"Without this playing with fantasy, no creative work has ever yet come to birth. The debt we owe to the play of the imagination is incalculable." C.G. Jung
A play therapist uses a child’s internal healing mechanism to transform current life issues by accessing past, present, conscious, and unconscious experiences through play. During Play Therapy, the child and therapist form a relationship in which the child is encouraged to explore each life event that affects his or her current circumstances in a manner and pace of his or her choosing. Play is the primary tool used during this form of therapy, and language is secondary to the play. Play Therapy was developed by Virginia Axline, Clark Moustakas, Sue Jennings, and Ann Cattanach.
By adulthood, most people have lost their ability to playfully explore themselves. Play therapists are trained to help a person relearn the valuable tool of play. Playful exploration has been proven to enhance both cognitive and physical behaviors and there is a vast amount of research from neurophysiology to molecular biology that supports Play Therapy as a valid therapeutic technique.
Somewhere between childhood and adulthood, playful exploration becomes outdated. To achieve anything significant in life adults must work and forget the delights of play. However, as Dr. Stuart Brown, psychiatrist, leading expert in play research, and founder of The National Institute for Play explains, there is a large repository of research data from neurophysiology, developmental and cognitive psychology, to animal play behavior, and evolutionary and molecular biology – containing evidence that supports the value of play in adult lives (from Play: How it Shapes the Brain, Opens the Imagination, and Invigorates the Soul, 2009).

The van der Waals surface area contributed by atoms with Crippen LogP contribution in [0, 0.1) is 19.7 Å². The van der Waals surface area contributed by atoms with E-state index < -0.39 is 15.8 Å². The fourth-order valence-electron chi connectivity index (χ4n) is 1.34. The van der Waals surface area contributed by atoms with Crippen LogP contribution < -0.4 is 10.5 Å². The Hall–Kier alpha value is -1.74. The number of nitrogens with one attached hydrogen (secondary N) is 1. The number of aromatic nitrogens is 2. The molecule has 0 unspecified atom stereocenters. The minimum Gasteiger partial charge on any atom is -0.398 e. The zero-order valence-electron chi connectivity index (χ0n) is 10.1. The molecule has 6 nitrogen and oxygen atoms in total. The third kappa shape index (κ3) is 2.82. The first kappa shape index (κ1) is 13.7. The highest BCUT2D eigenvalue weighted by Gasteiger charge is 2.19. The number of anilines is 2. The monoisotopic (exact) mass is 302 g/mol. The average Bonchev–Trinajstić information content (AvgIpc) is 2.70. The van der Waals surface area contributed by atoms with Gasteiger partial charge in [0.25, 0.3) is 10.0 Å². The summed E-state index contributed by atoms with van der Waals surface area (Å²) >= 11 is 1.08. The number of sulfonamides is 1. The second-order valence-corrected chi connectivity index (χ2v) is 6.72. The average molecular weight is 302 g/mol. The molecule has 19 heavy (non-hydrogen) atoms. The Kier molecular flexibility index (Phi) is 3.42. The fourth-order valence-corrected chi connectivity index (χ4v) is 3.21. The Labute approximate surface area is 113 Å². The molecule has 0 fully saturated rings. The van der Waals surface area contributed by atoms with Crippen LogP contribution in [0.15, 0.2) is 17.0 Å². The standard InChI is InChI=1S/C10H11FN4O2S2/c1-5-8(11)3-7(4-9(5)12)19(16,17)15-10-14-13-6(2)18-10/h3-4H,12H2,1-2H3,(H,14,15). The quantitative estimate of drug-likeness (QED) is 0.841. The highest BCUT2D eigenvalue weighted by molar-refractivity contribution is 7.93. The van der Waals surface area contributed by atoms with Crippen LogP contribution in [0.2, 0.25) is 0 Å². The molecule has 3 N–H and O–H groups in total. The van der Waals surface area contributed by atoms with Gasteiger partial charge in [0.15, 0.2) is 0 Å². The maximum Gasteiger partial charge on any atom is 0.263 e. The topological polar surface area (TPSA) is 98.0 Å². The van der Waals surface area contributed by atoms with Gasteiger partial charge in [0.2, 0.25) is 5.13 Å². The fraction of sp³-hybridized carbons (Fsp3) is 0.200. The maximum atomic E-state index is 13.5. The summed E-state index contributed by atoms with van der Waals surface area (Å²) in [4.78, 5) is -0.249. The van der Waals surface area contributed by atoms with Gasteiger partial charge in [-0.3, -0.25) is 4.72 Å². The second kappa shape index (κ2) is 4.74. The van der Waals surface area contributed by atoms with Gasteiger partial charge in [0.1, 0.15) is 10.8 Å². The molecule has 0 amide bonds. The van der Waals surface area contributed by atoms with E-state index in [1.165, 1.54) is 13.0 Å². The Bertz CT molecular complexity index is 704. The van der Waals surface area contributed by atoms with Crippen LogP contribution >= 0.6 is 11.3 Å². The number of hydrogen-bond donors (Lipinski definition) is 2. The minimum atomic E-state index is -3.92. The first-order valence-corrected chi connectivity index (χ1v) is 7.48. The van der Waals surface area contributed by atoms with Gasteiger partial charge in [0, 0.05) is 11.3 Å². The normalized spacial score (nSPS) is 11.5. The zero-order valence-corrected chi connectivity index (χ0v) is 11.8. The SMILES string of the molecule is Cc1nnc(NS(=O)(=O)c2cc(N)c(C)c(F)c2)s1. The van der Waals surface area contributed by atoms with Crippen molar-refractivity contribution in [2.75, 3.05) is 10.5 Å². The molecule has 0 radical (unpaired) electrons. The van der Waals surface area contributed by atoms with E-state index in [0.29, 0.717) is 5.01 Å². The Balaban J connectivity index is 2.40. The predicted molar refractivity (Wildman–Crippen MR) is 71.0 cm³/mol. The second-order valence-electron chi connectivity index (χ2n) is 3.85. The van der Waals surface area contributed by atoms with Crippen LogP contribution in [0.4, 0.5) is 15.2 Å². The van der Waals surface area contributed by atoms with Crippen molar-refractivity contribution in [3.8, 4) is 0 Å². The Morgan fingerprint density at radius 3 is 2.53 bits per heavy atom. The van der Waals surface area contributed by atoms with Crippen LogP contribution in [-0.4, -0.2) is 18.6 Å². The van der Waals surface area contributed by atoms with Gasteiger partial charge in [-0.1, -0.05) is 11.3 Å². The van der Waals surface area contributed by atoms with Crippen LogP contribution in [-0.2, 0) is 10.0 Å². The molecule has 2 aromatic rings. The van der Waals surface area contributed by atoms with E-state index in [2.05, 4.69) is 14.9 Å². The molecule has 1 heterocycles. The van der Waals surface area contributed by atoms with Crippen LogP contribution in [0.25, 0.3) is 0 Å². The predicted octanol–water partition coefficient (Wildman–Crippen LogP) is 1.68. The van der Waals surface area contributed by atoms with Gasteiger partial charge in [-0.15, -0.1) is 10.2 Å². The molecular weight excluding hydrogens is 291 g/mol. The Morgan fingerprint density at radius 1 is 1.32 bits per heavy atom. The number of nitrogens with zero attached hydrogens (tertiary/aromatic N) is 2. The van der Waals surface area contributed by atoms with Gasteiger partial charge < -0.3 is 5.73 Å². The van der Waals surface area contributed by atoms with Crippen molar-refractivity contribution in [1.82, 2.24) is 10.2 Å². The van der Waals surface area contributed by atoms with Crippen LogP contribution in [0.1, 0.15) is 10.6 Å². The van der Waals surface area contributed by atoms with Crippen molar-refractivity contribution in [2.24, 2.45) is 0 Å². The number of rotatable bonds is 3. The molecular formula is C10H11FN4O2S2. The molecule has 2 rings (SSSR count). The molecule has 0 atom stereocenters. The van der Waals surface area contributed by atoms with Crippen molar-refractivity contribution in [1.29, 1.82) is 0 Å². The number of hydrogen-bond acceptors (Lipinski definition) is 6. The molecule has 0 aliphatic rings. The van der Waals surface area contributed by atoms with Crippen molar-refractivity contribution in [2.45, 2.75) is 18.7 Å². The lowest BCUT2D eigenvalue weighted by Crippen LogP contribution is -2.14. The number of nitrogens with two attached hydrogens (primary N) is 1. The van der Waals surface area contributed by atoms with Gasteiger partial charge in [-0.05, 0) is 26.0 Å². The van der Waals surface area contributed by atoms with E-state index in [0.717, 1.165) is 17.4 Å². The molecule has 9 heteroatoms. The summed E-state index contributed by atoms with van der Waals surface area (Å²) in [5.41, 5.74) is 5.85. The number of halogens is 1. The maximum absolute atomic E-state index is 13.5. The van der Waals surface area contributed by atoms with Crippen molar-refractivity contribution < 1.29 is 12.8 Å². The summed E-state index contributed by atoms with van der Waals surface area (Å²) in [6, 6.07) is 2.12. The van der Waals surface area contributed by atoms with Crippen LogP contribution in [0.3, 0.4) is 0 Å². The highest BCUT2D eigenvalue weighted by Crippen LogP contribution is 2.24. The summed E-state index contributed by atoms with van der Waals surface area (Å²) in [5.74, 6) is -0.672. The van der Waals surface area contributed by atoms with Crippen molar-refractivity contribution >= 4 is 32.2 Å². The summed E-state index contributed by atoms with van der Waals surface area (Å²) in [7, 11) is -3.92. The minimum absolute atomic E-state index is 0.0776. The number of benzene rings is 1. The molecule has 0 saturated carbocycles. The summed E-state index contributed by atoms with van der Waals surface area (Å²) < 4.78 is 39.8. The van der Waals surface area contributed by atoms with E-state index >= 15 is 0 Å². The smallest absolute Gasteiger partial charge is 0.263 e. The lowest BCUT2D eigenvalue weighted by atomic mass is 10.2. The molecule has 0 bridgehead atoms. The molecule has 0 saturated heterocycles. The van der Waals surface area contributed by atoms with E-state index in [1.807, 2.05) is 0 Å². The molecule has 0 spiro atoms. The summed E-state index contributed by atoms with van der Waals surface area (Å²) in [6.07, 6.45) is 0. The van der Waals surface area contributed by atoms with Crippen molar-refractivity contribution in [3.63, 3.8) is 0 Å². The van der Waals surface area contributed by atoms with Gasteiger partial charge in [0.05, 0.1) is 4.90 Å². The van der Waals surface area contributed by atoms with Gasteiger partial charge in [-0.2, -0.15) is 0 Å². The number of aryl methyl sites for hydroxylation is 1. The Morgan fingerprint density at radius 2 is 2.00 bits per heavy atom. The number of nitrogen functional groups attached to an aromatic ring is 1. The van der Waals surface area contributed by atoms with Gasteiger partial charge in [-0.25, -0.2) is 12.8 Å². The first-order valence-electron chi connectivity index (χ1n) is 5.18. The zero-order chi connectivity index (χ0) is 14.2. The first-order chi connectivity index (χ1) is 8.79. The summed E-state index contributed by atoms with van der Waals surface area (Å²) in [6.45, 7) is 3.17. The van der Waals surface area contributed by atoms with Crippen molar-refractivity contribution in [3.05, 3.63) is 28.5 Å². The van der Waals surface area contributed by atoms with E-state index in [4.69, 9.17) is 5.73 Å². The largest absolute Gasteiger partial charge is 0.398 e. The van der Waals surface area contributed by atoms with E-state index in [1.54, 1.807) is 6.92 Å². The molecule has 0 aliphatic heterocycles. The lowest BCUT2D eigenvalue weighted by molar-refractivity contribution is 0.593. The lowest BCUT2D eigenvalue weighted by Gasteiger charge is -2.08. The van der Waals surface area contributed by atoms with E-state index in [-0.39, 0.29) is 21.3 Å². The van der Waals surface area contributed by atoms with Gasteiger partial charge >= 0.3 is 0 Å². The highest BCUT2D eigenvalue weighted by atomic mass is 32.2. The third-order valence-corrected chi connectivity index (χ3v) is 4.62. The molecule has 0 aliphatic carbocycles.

In addition to Play Therapy with children, adults benefit from playful exploration in a therapeutic environment. Play optimizes learning, enhances relationships, and improves health and well-being. Adults engaged in a therapeutic alliance with a focus on play have an opportunity to choose from a variety of modalities such as movement (body play), sand play, dream play, nature play, social play, pretend (fantasy) play, creative play, storytelling, and vocal play. Play offers both children and adults life experience, freedom, and greater creativity. The number of organizations and experts in the field dedicated to play research and advocacy grows, demonstrating the importance of play for people of all ages.
~Content Provided by Mary Alice Long, PhD, http://playequalspeace.com
Last updated: 06-09-2015
Play Therapy Articles